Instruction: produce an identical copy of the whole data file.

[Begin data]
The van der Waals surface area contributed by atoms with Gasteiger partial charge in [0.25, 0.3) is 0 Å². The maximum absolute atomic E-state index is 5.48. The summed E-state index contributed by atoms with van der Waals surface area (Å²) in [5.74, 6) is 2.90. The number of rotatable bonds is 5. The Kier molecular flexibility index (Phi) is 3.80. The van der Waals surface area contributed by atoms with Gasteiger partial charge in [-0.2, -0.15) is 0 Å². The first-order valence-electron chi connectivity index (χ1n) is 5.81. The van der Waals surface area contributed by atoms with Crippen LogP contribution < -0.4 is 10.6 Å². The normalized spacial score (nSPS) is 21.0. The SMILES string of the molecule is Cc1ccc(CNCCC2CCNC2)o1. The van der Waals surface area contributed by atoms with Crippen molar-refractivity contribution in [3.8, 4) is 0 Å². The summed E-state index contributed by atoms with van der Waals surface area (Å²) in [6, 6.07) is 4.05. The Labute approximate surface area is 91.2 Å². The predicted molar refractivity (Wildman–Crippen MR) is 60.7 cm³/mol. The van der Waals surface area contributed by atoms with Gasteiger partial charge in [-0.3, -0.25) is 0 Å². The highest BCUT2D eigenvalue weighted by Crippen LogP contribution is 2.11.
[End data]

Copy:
The van der Waals surface area contributed by atoms with Gasteiger partial charge in [0.25, 0.3) is 0 Å². The maximum absolute atomic E-state index is 5.48. The summed E-state index contributed by atoms with van der Waals surface area (Å²) in [5.74, 6) is 2.90. The number of rotatable bonds is 5. The Kier molecular flexibility index (Phi) is 3.80. The van der Waals surface area contributed by atoms with Gasteiger partial charge in [-0.2, -0.15) is 0 Å². The first-order valence-electron chi connectivity index (χ1n) is 5.81. The van der Waals surface area contributed by atoms with Crippen LogP contribution < -0.4 is 10.6 Å². The normalized spacial score (nSPS) is 21.0. The SMILES string of the molecule is Cc1ccc(CNCCC2CCNC2)o1. The van der Waals surface area contributed by atoms with Crippen molar-refractivity contribution in [3.8, 4) is 0 Å². The summed E-state index contributed by atoms with van der Waals surface area (Å²) in [6, 6.07) is 4.05. The Labute approximate surface area is 91.2 Å². The predicted molar refractivity (Wildman–Crippen MR) is 60.7 cm³/mol. The van der Waals surface area contributed by atoms with Gasteiger partial charge in [-0.3, -0.25) is 0 Å². The highest BCUT2D eigenvalue weighted by Crippen LogP contribution is 2.11.